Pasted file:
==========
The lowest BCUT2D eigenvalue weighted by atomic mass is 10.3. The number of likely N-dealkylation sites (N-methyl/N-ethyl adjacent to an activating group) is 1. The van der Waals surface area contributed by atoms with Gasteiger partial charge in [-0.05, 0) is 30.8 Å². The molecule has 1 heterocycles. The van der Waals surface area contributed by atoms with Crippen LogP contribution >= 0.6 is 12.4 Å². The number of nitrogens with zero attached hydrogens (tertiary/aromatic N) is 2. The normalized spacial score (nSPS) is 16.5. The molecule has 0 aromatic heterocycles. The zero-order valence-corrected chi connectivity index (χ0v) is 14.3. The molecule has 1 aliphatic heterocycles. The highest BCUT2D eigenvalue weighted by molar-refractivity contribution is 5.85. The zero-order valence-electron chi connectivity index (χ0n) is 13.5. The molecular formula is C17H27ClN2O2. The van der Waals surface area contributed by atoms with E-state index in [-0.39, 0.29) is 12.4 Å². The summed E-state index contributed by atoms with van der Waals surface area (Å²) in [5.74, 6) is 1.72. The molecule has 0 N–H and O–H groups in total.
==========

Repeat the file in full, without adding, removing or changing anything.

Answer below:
The lowest BCUT2D eigenvalue weighted by atomic mass is 10.3. The number of likely N-dealkylation sites (N-methyl/N-ethyl adjacent to an activating group) is 1. The van der Waals surface area contributed by atoms with Gasteiger partial charge in [-0.05, 0) is 30.8 Å². The molecule has 1 heterocycles. The van der Waals surface area contributed by atoms with Crippen LogP contribution >= 0.6 is 12.4 Å². The number of nitrogens with zero attached hydrogens (tertiary/aromatic N) is 2. The normalized spacial score (nSPS) is 16.5. The molecule has 0 aromatic heterocycles. The zero-order valence-corrected chi connectivity index (χ0v) is 14.3. The molecule has 1 aliphatic heterocycles. The highest BCUT2D eigenvalue weighted by molar-refractivity contribution is 5.85. The zero-order valence-electron chi connectivity index (χ0n) is 13.5. The molecular formula is C17H27ClN2O2. The van der Waals surface area contributed by atoms with E-state index in [-0.39, 0.29) is 12.4 Å². The summed E-state index contributed by atoms with van der Waals surface area (Å²) in [5.74, 6) is 1.72. The molecule has 0 N–H and O–H groups in total.